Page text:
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MIDI 24-Fret Classic Electric Guitar

Gibson and Rameriz Guitars

The Sound of Stings

F. Davies resumeF. Davies
Instrument Mfg.


I have included here, some instruments made by other manufacturers.

One guitar is never enough. -Frank

Gibson Chet Atkins Super 4000 Electric Guitar
Gibson Chet Atkins Super 4000 Electric Guitar
The last word in archtop guitars from the company that invented them. Exquisite workmanship and supreme quality materials combine to create an instrument beautiful in both tone and appearance. A thinner body depth and frets that extend over the binding give this archtop a unique and comfortable feel. The smooth pickguard-mounted pickup is specially wound for a rich, full tone, and the hidden volume control is easy to adjust while playing.
I admire both Chet Atkins and Gibson. It seems to me that this instrument is designed and built to meet Mr. Atkins specifications. It is competitively priced in the range of a quality professional instruments ($30,000 to $40,000.)

If you are a serious student wishing to learn music and perform on a guitar, I would recommend the following instrument, (and classic guitar instruction as a starting point.) This instrument will serve well for 10 year olds and college students alike. Ramirez instruments were played by Segovia, (though not exclusively.) This one is priced well within a students budget, yet will be the envey of other students.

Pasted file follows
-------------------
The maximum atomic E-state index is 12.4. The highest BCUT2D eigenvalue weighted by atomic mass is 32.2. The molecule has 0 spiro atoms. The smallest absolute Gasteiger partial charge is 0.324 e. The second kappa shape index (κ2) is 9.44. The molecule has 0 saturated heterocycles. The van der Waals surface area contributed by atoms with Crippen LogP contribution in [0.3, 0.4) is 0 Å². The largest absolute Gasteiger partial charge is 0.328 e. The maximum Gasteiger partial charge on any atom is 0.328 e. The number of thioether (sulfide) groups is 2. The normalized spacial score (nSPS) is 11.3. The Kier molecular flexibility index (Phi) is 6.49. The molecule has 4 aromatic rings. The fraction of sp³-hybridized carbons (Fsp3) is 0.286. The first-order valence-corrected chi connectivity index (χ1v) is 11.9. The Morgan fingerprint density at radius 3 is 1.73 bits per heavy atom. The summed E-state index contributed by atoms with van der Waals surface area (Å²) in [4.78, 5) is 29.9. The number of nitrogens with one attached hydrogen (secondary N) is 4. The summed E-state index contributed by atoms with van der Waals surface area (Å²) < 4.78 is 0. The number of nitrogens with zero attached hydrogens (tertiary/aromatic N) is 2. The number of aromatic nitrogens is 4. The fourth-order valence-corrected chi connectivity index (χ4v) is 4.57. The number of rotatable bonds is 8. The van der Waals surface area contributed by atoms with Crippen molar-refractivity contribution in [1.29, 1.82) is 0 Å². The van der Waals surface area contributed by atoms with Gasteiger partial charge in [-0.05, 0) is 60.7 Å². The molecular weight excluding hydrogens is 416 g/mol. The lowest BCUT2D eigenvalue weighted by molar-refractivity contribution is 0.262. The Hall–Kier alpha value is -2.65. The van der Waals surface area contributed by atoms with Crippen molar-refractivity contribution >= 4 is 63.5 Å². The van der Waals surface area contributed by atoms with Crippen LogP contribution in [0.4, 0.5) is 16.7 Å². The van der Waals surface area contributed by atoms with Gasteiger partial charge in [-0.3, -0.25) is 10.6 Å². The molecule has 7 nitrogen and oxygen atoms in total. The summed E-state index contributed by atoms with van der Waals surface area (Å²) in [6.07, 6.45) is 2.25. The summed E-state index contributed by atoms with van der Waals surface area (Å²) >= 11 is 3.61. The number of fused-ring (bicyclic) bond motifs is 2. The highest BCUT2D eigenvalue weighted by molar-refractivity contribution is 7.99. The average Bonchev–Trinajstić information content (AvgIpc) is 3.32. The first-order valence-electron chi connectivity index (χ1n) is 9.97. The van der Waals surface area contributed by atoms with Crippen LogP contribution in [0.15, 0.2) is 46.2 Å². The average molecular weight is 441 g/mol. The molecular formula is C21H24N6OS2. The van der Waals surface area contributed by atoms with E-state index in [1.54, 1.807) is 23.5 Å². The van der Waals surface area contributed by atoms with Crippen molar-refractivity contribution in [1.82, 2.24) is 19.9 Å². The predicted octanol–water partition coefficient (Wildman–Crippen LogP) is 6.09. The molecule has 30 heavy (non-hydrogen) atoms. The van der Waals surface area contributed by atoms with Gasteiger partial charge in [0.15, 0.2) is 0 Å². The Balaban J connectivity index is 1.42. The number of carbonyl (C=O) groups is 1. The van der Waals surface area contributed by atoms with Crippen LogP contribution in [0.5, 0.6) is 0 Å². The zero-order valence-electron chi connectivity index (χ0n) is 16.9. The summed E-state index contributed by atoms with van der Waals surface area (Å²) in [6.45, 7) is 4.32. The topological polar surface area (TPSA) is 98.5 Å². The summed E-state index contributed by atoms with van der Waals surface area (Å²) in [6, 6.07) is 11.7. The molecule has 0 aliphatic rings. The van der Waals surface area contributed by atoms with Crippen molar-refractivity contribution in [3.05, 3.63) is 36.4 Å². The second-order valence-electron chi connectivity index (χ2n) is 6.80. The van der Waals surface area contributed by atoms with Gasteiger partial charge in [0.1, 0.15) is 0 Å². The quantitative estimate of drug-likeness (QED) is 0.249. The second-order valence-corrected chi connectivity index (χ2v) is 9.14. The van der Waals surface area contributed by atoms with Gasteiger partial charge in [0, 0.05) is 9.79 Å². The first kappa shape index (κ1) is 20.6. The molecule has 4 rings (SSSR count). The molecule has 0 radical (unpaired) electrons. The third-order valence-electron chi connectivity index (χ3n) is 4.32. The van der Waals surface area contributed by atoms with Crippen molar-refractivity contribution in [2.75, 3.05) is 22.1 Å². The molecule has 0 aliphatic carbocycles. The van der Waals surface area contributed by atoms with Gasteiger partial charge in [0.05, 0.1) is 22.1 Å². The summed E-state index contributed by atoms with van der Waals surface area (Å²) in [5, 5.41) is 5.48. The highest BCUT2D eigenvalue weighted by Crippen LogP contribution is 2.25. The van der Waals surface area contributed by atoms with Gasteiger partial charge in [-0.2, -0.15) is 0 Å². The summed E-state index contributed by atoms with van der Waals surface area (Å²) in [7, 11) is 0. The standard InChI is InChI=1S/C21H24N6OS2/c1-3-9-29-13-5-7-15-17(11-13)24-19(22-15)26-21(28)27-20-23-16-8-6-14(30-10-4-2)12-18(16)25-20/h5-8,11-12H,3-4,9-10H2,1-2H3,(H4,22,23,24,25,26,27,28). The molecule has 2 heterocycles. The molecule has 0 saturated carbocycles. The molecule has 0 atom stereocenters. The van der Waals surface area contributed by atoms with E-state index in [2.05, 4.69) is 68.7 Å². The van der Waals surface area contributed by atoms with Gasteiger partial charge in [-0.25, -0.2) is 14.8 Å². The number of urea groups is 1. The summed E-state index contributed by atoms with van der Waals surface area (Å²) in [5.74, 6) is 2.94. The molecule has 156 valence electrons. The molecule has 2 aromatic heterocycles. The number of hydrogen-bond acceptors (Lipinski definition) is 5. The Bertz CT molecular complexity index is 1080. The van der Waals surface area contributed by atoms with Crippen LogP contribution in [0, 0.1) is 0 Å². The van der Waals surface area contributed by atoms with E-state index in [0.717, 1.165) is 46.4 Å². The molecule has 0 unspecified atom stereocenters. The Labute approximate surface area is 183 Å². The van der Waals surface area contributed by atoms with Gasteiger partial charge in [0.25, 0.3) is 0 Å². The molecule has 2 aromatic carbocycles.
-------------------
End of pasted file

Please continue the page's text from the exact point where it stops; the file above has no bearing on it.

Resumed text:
Should you wish to have a hand made professional concert quality classic guitar email me and I will put you in contact with Dallas Strunk who makes the finest acoustic classical guitars of any luthier I know. -Frank

Jose Ramirez R2 Classical Guitar
Jose Ramirez R2 Classical Guitar
A big bold tone for an affordable price! This handmade Spanish guitar features a Canadian red cedar top on a laminated rosewood back and sides. The neck is made of Spanish cedar with an ebony fingerboard. Scale length: 26'. Nut width: 2'. Includes hardshell case.
A longer string length translates to higher string tension and a louder and fuller sound, with more pressure required to play and a longer reach for fingers. Greater width at the nut will increase the players precision, and performers with wide fingers will find them more necessary. Concert instruments are generally wider and longer, more difficult to play, yet produce better sounds in the hands of a master. I build with a string length of 26¼ inches, and nut width to 2¼ inches, very similar in measure.


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